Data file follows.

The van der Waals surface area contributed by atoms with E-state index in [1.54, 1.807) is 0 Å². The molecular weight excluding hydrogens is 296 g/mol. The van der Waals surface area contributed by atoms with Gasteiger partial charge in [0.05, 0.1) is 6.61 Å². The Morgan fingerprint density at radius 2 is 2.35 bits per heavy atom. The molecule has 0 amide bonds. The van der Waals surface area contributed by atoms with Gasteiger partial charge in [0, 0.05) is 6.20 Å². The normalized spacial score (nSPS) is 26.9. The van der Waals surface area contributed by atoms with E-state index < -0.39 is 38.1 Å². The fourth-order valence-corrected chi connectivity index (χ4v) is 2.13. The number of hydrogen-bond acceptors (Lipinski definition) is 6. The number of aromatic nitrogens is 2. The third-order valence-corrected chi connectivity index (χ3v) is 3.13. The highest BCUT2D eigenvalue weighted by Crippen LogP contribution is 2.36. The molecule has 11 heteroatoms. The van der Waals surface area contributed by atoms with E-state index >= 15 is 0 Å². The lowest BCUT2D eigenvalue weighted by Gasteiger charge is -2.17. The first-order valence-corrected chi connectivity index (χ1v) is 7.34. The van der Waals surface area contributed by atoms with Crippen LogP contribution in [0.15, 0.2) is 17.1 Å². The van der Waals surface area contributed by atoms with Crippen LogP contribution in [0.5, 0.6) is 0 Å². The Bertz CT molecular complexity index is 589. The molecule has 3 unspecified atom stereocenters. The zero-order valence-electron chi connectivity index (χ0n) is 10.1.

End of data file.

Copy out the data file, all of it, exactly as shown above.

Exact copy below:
The van der Waals surface area contributed by atoms with E-state index in [1.54, 1.807) is 0 Å². The molecular weight excluding hydrogens is 296 g/mol. The van der Waals surface area contributed by atoms with Gasteiger partial charge in [0.05, 0.1) is 6.61 Å². The Morgan fingerprint density at radius 2 is 2.35 bits per heavy atom. The molecule has 0 amide bonds. The van der Waals surface area contributed by atoms with Gasteiger partial charge in [0, 0.05) is 6.20 Å². The normalized spacial score (nSPS) is 26.9. The van der Waals surface area contributed by atoms with E-state index < -0.39 is 38.1 Å². The fourth-order valence-corrected chi connectivity index (χ4v) is 2.13. The number of hydrogen-bond acceptors (Lipinski definition) is 6. The number of aromatic nitrogens is 2. The third-order valence-corrected chi connectivity index (χ3v) is 3.13. The highest BCUT2D eigenvalue weighted by Crippen LogP contribution is 2.36. The molecule has 11 heteroatoms. The van der Waals surface area contributed by atoms with E-state index >= 15 is 0 Å². The lowest BCUT2D eigenvalue weighted by Gasteiger charge is -2.17. The first-order valence-corrected chi connectivity index (χ1v) is 7.34. The van der Waals surface area contributed by atoms with Crippen LogP contribution in [0.15, 0.2) is 17.1 Å². The van der Waals surface area contributed by atoms with Crippen LogP contribution in [0.5, 0.6) is 0 Å². The Bertz CT molecular complexity index is 589. The molecule has 3 unspecified atom stereocenters. The zero-order valence-electron chi connectivity index (χ0n) is 10.1.